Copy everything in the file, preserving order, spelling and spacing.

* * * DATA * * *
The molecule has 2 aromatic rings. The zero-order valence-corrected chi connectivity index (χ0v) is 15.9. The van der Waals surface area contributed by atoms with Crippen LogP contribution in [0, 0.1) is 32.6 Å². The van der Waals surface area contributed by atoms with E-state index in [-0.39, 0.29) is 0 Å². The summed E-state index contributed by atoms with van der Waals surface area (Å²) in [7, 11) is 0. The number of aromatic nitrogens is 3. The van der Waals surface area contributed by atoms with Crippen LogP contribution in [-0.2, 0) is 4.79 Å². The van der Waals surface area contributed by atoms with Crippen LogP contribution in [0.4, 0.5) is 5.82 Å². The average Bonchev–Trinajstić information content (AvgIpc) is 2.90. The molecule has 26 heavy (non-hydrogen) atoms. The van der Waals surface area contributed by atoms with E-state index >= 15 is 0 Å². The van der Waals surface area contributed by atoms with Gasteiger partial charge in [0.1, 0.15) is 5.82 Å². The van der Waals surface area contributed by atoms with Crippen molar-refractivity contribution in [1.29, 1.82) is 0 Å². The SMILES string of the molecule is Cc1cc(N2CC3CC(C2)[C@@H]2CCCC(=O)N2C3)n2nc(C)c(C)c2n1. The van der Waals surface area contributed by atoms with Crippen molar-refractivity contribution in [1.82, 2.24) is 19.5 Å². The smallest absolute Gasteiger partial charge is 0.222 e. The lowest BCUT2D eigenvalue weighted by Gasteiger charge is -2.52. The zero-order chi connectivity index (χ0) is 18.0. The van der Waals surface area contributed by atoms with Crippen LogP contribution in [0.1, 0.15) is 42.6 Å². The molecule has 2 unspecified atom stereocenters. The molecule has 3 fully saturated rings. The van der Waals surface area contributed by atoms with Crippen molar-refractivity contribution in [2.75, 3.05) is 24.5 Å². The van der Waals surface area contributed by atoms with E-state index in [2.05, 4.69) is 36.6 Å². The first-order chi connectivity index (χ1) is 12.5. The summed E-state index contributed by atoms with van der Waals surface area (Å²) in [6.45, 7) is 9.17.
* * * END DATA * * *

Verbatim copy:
The molecule has 2 aromatic rings. The zero-order valence-corrected chi connectivity index (χ0v) is 15.9. The van der Waals surface area contributed by atoms with Crippen LogP contribution in [0, 0.1) is 32.6 Å². The van der Waals surface area contributed by atoms with E-state index in [-0.39, 0.29) is 0 Å². The summed E-state index contributed by atoms with van der Waals surface area (Å²) in [7, 11) is 0. The number of aromatic nitrogens is 3. The van der Waals surface area contributed by atoms with Crippen LogP contribution in [-0.2, 0) is 4.79 Å². The van der Waals surface area contributed by atoms with Crippen LogP contribution in [0.4, 0.5) is 5.82 Å². The average Bonchev–Trinajstić information content (AvgIpc) is 2.90. The molecule has 26 heavy (non-hydrogen) atoms. The van der Waals surface area contributed by atoms with E-state index >= 15 is 0 Å². The van der Waals surface area contributed by atoms with Gasteiger partial charge in [0.1, 0.15) is 5.82 Å². The van der Waals surface area contributed by atoms with Crippen molar-refractivity contribution in [1.29, 1.82) is 0 Å². The SMILES string of the molecule is Cc1cc(N2CC3CC(C2)[C@@H]2CCCC(=O)N2C3)n2nc(C)c(C)c2n1. The van der Waals surface area contributed by atoms with Crippen molar-refractivity contribution in [1.82, 2.24) is 19.5 Å². The smallest absolute Gasteiger partial charge is 0.222 e. The lowest BCUT2D eigenvalue weighted by Gasteiger charge is -2.52. The zero-order chi connectivity index (χ0) is 18.0. The van der Waals surface area contributed by atoms with Crippen LogP contribution in [0.1, 0.15) is 42.6 Å². The molecule has 2 unspecified atom stereocenters. The molecule has 3 fully saturated rings. The van der Waals surface area contributed by atoms with Crippen molar-refractivity contribution in [2.75, 3.05) is 24.5 Å². The van der Waals surface area contributed by atoms with E-state index in [2.05, 4.69) is 36.6 Å². The first-order chi connectivity index (χ1) is 12.5. The summed E-state index contributed by atoms with van der Waals surface area (Å²) in [6.45, 7) is 9.17.